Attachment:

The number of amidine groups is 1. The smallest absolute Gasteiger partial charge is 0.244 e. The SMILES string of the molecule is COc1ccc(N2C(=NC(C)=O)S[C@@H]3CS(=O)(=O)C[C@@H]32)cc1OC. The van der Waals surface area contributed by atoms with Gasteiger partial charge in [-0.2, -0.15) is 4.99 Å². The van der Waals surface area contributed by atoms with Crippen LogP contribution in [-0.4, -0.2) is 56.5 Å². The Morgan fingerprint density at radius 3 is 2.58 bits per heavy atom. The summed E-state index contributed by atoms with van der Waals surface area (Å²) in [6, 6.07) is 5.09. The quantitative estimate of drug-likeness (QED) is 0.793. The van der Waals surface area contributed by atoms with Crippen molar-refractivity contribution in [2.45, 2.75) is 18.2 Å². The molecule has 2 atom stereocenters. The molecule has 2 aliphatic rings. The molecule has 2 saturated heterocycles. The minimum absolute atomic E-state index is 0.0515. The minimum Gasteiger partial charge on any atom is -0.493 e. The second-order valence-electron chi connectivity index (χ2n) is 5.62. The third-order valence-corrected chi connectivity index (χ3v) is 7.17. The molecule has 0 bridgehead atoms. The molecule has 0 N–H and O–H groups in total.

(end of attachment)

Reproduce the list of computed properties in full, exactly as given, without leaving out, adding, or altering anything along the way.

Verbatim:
The number of amidine groups is 1. The smallest absolute Gasteiger partial charge is 0.244 e. The SMILES string of the molecule is COc1ccc(N2C(=NC(C)=O)S[C@@H]3CS(=O)(=O)C[C@@H]32)cc1OC. The van der Waals surface area contributed by atoms with Gasteiger partial charge in [-0.2, -0.15) is 4.99 Å². The van der Waals surface area contributed by atoms with Crippen LogP contribution in [-0.4, -0.2) is 56.5 Å². The Morgan fingerprint density at radius 3 is 2.58 bits per heavy atom. The summed E-state index contributed by atoms with van der Waals surface area (Å²) in [6, 6.07) is 5.09. The quantitative estimate of drug-likeness (QED) is 0.793. The van der Waals surface area contributed by atoms with Crippen molar-refractivity contribution in [2.45, 2.75) is 18.2 Å². The molecule has 2 atom stereocenters. The molecule has 2 aliphatic rings. The molecule has 2 saturated heterocycles. The minimum absolute atomic E-state index is 0.0515. The minimum Gasteiger partial charge on any atom is -0.493 e. The second-order valence-electron chi connectivity index (χ2n) is 5.62. The third-order valence-corrected chi connectivity index (χ3v) is 7.17. The molecule has 0 bridgehead atoms. The molecule has 0 N–H and O–H groups in total.